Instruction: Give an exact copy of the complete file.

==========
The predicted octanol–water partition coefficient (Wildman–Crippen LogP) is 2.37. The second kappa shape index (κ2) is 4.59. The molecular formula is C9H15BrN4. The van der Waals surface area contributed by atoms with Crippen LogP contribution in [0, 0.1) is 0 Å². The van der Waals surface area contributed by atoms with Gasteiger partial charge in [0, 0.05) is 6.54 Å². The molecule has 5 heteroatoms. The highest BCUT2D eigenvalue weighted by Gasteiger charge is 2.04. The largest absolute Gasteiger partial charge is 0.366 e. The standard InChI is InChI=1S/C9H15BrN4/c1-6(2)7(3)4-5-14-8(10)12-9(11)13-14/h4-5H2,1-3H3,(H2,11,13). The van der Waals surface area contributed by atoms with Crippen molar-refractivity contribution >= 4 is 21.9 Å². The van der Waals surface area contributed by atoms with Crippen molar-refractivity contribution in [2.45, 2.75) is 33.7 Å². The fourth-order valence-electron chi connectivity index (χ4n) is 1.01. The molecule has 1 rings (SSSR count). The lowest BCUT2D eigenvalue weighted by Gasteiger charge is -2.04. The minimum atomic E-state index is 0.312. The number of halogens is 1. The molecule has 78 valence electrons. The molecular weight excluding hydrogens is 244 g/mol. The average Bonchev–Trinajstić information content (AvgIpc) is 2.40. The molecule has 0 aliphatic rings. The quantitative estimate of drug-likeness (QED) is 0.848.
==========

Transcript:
The predicted octanol–water partition coefficient (Wildman–Crippen LogP) is 2.37. The second kappa shape index (κ2) is 4.59. The molecular formula is C9H15BrN4. The van der Waals surface area contributed by atoms with Crippen LogP contribution in [0, 0.1) is 0 Å². The van der Waals surface area contributed by atoms with Gasteiger partial charge in [0, 0.05) is 6.54 Å². The molecule has 5 heteroatoms. The highest BCUT2D eigenvalue weighted by Gasteiger charge is 2.04. The largest absolute Gasteiger partial charge is 0.366 e. The standard InChI is InChI=1S/C9H15BrN4/c1-6(2)7(3)4-5-14-8(10)12-9(11)13-14/h4-5H2,1-3H3,(H2,11,13). The van der Waals surface area contributed by atoms with Crippen molar-refractivity contribution >= 4 is 21.9 Å². The van der Waals surface area contributed by atoms with Crippen molar-refractivity contribution in [2.45, 2.75) is 33.7 Å². The fourth-order valence-electron chi connectivity index (χ4n) is 1.01. The molecule has 1 rings (SSSR count). The lowest BCUT2D eigenvalue weighted by Gasteiger charge is -2.04. The minimum atomic E-state index is 0.312. The number of halogens is 1. The molecule has 78 valence electrons. The molecular weight excluding hydrogens is 244 g/mol. The average Bonchev–Trinajstić information content (AvgIpc) is 2.40. The molecule has 0 aliphatic rings. The quantitative estimate of drug-likeness (QED) is 0.848.